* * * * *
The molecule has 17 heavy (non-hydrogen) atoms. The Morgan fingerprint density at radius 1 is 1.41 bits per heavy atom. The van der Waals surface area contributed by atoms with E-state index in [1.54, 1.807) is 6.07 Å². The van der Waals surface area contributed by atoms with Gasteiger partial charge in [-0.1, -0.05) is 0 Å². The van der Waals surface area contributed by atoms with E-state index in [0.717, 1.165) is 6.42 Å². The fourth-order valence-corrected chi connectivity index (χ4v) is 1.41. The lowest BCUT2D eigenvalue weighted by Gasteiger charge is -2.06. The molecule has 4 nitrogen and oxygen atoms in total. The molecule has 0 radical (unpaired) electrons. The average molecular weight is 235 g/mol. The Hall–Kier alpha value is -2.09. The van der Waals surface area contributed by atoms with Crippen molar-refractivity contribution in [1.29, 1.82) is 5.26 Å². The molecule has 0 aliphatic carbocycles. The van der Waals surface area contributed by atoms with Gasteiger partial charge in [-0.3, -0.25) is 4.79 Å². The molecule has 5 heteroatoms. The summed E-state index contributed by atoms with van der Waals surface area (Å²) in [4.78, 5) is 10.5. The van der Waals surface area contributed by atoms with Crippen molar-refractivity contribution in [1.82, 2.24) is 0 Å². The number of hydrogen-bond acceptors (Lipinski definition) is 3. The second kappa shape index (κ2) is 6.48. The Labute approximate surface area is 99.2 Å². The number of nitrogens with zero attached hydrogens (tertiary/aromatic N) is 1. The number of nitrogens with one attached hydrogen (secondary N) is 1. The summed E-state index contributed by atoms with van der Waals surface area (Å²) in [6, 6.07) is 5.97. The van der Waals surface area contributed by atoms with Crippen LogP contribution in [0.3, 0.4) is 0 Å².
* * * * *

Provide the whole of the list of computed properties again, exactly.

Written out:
The molecule has 17 heavy (non-hydrogen) atoms. The Morgan fingerprint density at radius 1 is 1.41 bits per heavy atom. The van der Waals surface area contributed by atoms with E-state index in [1.54, 1.807) is 6.07 Å². The van der Waals surface area contributed by atoms with Gasteiger partial charge in [-0.1, -0.05) is 0 Å². The van der Waals surface area contributed by atoms with E-state index in [0.717, 1.165) is 6.42 Å². The fourth-order valence-corrected chi connectivity index (χ4v) is 1.41. The lowest BCUT2D eigenvalue weighted by Gasteiger charge is -2.06. The molecule has 4 nitrogen and oxygen atoms in total. The molecule has 0 radical (unpaired) electrons. The average molecular weight is 235 g/mol. The Hall–Kier alpha value is -2.09. The van der Waals surface area contributed by atoms with Crippen molar-refractivity contribution in [1.29, 1.82) is 5.26 Å². The molecule has 0 aliphatic carbocycles. The van der Waals surface area contributed by atoms with Gasteiger partial charge in [-0.3, -0.25) is 4.79 Å². The molecule has 5 heteroatoms. The summed E-state index contributed by atoms with van der Waals surface area (Å²) in [4.78, 5) is 10.5. The van der Waals surface area contributed by atoms with Crippen molar-refractivity contribution in [1.82, 2.24) is 0 Å². The number of hydrogen-bond acceptors (Lipinski definition) is 3. The second kappa shape index (κ2) is 6.48. The Labute approximate surface area is 99.2 Å². The number of nitrogens with zero attached hydrogens (tertiary/aromatic N) is 1. The number of nitrogens with one attached hydrogen (secondary N) is 1. The summed E-state index contributed by atoms with van der Waals surface area (Å²) in [6, 6.07) is 5.97. The van der Waals surface area contributed by atoms with Crippen LogP contribution in [0.3, 0.4) is 0 Å².